Centers for Disease Control and Prevention warns that the low vaccination coverage here and abroad are providing ideal breeding grounds for mutations that will result in more, and potentially more dangerous, variants. On Aug. 7, the World Health Organization announced it might name new variants after constellations once the 24 letters of the Greek alphabet have been used. And on Sept. 2, the WHO added a new variant, Mu, to its variant of interest list.The Delta variant currently is surging through the United States and other countries worldwide, and the
All of which begs two questions: How long can this process go on? And is there a limit to how much SARS-CoV-2, the virus that causes COVID-19, can mutate?
The answer to the second question is yes — there are limits, says Kevin Harrod, Ph.D., an expert on the molecular mechanisms behind respiratory infections and Benjamin Monroe Carraway Endowed Chair and Professor in the Department of Anesthesiology and Perioperative Medicine. Harrod has been studying coronaviruses since the outbreak of the original SARS virus in the early 2000s. So how many more SARS-CoV-2 variants does he think we might see? That is a much more complex answer, Harrod says.
"There is a limited amount of genetic variation that a virus genome can withstand and still remain easily transmitted," Harrod said. This limit is known as an evolutionary or genetic bottleneck. In the case of SARS-CoV-2, "while a virus can potentially mutate and create unique variants that evade immunity, there is only so much mutation that it can do before further mutation either weakens the virus or provides no benefit."
Mutation limits explained
There are several constraints on mutation, Harrod explains. Variants can arise in a number of ways, including deletions of portions of the virus genome during replication. "Too many deletions render the viral proteins less functional," Harrod said. “Substitutions of one amino acid with another as means of adaptation can also occur — but again, only certain amino acids can replace others and still retain function, so again there are limits.”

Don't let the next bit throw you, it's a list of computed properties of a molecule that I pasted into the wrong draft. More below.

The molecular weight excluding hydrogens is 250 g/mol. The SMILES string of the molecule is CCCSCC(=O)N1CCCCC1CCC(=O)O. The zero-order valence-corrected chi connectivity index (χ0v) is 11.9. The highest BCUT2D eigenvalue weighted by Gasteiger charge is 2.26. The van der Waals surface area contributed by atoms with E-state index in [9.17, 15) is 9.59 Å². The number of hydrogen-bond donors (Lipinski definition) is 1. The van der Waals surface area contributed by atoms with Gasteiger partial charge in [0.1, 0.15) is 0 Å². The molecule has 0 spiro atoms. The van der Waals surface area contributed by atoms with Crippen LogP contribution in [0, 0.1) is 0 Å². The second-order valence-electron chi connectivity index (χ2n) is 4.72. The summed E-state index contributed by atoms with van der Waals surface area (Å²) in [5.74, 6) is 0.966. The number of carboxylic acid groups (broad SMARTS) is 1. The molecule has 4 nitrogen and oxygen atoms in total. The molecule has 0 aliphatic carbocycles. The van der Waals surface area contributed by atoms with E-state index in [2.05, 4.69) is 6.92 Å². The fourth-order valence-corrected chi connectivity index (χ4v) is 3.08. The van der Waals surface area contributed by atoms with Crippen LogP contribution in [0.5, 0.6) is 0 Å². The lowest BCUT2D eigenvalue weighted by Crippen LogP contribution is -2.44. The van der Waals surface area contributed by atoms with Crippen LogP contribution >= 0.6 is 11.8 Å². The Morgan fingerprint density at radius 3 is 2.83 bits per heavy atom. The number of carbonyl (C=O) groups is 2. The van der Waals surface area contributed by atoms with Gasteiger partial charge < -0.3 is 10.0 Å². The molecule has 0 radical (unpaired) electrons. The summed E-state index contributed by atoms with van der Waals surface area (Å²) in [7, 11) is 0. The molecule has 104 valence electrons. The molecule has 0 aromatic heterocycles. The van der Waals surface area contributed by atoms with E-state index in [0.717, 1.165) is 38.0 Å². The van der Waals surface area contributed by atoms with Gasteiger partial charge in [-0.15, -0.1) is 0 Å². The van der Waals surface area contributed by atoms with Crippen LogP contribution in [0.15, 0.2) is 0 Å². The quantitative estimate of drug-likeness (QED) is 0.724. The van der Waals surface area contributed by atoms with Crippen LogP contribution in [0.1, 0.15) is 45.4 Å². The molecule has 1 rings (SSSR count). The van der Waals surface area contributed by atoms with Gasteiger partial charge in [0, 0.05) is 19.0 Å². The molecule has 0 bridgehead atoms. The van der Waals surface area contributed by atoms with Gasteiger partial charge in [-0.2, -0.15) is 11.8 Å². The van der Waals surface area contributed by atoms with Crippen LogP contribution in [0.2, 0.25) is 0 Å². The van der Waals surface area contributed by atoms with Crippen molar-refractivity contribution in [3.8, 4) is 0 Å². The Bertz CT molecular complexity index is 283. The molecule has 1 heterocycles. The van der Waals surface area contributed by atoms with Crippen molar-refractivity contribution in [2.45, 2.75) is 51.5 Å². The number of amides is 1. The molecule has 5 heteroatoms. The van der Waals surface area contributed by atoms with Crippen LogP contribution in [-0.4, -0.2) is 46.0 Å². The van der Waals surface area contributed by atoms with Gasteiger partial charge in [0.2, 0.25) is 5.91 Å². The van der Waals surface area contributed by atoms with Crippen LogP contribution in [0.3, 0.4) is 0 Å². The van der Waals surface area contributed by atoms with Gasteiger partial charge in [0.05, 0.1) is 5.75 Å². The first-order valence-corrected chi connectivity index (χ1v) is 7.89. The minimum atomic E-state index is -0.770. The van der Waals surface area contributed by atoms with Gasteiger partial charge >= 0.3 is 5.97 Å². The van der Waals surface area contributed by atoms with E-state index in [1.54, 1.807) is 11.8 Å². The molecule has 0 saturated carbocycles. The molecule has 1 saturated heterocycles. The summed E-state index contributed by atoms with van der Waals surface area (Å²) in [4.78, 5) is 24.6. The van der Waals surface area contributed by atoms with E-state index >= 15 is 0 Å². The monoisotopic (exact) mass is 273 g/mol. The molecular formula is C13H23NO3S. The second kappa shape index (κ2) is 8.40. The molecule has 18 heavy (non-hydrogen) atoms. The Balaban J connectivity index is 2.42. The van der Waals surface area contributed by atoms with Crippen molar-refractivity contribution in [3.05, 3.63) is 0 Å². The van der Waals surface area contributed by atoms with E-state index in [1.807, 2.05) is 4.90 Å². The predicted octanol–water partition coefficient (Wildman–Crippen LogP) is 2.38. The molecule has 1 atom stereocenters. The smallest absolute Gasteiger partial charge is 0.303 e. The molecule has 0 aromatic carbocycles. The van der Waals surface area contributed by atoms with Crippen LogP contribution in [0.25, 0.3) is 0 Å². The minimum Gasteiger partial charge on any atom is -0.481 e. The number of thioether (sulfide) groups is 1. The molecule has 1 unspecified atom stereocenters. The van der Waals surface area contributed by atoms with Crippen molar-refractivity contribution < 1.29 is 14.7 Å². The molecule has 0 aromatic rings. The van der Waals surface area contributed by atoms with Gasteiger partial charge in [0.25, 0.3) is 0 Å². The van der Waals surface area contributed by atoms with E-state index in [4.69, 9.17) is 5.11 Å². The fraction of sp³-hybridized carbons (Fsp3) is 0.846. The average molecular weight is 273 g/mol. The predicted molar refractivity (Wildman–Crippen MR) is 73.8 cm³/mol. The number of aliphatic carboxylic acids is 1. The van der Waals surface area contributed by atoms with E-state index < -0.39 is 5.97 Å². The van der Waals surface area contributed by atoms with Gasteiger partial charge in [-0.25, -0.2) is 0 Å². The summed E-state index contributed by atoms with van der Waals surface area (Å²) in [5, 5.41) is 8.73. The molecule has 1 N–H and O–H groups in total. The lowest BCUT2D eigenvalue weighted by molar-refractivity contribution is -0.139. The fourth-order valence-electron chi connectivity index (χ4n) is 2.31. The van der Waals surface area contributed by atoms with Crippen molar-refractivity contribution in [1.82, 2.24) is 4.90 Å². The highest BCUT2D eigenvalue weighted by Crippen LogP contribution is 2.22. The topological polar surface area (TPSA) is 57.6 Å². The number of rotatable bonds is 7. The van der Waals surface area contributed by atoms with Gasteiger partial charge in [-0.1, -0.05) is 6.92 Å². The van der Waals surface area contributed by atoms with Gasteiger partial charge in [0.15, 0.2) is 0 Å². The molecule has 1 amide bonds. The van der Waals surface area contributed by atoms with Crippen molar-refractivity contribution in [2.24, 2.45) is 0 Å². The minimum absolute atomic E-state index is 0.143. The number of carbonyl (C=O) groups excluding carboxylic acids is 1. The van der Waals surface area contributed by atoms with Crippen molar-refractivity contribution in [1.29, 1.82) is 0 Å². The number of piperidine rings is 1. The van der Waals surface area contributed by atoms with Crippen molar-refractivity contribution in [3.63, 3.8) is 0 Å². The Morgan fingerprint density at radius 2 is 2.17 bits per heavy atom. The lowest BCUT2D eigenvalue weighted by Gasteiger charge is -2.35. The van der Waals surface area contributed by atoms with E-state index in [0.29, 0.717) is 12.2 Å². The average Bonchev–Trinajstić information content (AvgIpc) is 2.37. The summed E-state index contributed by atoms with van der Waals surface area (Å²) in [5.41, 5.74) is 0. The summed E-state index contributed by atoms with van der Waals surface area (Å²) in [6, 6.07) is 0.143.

Viruses can develop mutations that render them more resistant to vaccines, “but as it does this it could weaken its ability to replicate or transmit,” Harrod said. “Fortunately, we have not seen increased vaccine resistance with this virus with the current highly effective vaccines being offered.”
As long as there are enough unvaccinated people in a population to infect, SARS-CoV-2 will continue to adapt, Harrod says, with that adaptation driven by many factors. "As this is likely a bat virus, it is still adapting to humans," he said. "But immunity, either driven by high levels of infection in the population or driven by vaccines, are also drivers. We have a long way to go before we reach herd immunity, and thus we won't see this virus stop mutating until at least then." All viruses do this, so there is nothing unusually nefarious about SARS-CoV-2, Harrod points out. "It just sounds scary."
What is beyond the spike protein?
"It is important to note that all of the variants that you hear about" — Delta, Lambda, etc. — "are focused on mutations in the spike protein, and mostly on a small portion of the antibody binding region of the spike protein," Harrod said. "The virus is also adapting (i.e., mutating) in the 27 other proteins coded in the SARS-CoV-2 genome, but because we know so little about those areas, we have no idea what those mutations mean for increased transmission or pathogenicity."
Vaccination fights viral adaptation
Paul Goepfert, M.D., professor in the UAB Division of Infectious Diseases and director of the Alabama Vaccine Research Clinic, says the leading hypothesis for the infectious power of the Delta variant is that it has changed the composition of the virus’s spike protein in a way that allows it to enter cells more efficiently. This mutation allows the spike protein to better attach to the cells that line the respiratory tract, including the throat, nasal passages and lungs, says Goepfert, who holds the Edward W. Hook III Endowed Professorship in Infectious Diseases at UAB.
Goepfert emphasizes that current evidence suggests the mRNA vaccines are up to 90 percent effective against severe infection with COVID-19 variants and reminds people that the other coronavirus strains developed when there was little to no vaccine around.
Some 37 percent of eligible Alabamians are fully vaccinated as of Aug. 25, 2021, “but the rest are not,” Goepfert said. “So, we have a virus that sees an immune system that it wants to get around. If COVID has taught us anything, I suspect this virus is going to learn to mutate into a new variant to get around the vaccine-induced immune response. The best way to never see this new variant is to stop it from developing in the first place. The way to do that is by getting vaccinated.”
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